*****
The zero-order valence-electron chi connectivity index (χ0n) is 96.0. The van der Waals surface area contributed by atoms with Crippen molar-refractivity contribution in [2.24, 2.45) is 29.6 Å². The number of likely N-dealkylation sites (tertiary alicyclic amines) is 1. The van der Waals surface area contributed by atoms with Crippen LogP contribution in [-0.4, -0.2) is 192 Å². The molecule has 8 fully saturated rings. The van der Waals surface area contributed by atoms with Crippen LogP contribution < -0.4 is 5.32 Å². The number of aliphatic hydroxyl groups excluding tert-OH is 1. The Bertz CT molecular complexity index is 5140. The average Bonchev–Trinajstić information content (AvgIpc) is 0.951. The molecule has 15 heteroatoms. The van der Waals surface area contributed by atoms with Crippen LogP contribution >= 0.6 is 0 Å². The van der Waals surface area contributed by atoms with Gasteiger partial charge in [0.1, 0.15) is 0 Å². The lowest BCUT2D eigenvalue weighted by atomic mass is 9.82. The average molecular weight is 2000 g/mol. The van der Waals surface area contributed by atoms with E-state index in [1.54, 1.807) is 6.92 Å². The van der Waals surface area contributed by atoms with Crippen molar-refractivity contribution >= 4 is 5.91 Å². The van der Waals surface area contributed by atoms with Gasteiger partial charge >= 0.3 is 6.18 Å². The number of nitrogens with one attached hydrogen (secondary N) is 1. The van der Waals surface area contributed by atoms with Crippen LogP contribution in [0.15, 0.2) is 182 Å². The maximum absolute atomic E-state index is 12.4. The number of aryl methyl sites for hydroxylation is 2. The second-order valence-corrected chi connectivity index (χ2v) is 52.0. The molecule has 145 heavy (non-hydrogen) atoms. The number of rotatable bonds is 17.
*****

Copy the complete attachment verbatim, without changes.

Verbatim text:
The zero-order valence-electron chi connectivity index (χ0n) is 96.0. The van der Waals surface area contributed by atoms with Crippen molar-refractivity contribution in [2.24, 2.45) is 29.6 Å². The number of likely N-dealkylation sites (tertiary alicyclic amines) is 1. The van der Waals surface area contributed by atoms with Crippen LogP contribution in [-0.4, -0.2) is 192 Å². The molecule has 8 fully saturated rings. The van der Waals surface area contributed by atoms with Crippen LogP contribution < -0.4 is 5.32 Å². The number of aliphatic hydroxyl groups excluding tert-OH is 1. The Bertz CT molecular complexity index is 5140. The average Bonchev–Trinajstić information content (AvgIpc) is 0.951. The molecule has 15 heteroatoms. The van der Waals surface area contributed by atoms with Crippen LogP contribution >= 0.6 is 0 Å². The van der Waals surface area contributed by atoms with Gasteiger partial charge in [0.1, 0.15) is 0 Å². The lowest BCUT2D eigenvalue weighted by atomic mass is 9.82. The average molecular weight is 2000 g/mol. The van der Waals surface area contributed by atoms with E-state index in [1.54, 1.807) is 6.92 Å². The van der Waals surface area contributed by atoms with Crippen molar-refractivity contribution >= 4 is 5.91 Å². The van der Waals surface area contributed by atoms with Gasteiger partial charge >= 0.3 is 6.18 Å². The number of nitrogens with one attached hydrogen (secondary N) is 1. The van der Waals surface area contributed by atoms with Crippen LogP contribution in [0.15, 0.2) is 182 Å². The maximum absolute atomic E-state index is 12.4. The number of aryl methyl sites for hydroxylation is 2. The second-order valence-corrected chi connectivity index (χ2v) is 52.0. The molecule has 145 heavy (non-hydrogen) atoms. The number of rotatable bonds is 17.